For decades, companies prioritised costs above all else when selecting suppliers, building factories and deciding how much stock to keep on hand. This philosophy was often dubbed “just in time” because it emphasised keeping inventory to a minimum and using short-term, flexible contracts that could be adjusted quickly to changes in demand.
But the drive for efficiency encompassed far more than that. Companies also moved production to low-wage locations, consolidated orders to maximise economies of scale, and tried to minimise their physical presence in high-tax jurisdictions.
Some businesses are increasing the inventory they keep on hand and entering into longer term contracts with key suppliers. Others are diversifying their manufacturing to create regional hubs with local suppliers and investing in technology to give them greater advance warning of potential bottlenecks. Some companies are also investigating ways of working with their rivals to share information to develop emergency back up facilities without falling foul of competition regulators.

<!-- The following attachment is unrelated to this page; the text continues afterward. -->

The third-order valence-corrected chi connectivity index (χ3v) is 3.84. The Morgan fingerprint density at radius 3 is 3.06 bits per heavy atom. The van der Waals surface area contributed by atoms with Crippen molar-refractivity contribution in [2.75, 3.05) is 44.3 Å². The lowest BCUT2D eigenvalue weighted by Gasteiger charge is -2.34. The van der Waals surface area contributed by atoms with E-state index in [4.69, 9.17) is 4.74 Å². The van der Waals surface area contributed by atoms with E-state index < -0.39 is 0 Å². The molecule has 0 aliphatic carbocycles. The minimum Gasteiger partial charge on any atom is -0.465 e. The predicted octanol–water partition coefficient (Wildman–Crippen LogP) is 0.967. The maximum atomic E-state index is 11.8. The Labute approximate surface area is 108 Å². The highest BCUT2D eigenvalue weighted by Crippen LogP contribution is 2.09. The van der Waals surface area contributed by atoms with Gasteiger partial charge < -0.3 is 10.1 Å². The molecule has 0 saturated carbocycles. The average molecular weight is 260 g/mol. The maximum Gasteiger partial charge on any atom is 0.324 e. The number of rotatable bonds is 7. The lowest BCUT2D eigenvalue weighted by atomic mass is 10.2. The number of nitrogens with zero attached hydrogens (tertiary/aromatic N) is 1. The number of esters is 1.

“What companies love to do is to optimise working capital. So many manufacturers went to just-in-time inventory, and, pre-pandemic, that worked pretty well,” Carol Tomé, chief executive of UPS, said at a recent industry event.
“But when the pandemic hit and everything was shut down, including manufacturing, and then the economy started to open and the demand . . . jumped, well, that just-in-time inventory didn’t work any more. Companies are now thinking about, I need ‘just in case’ inventory,” she added.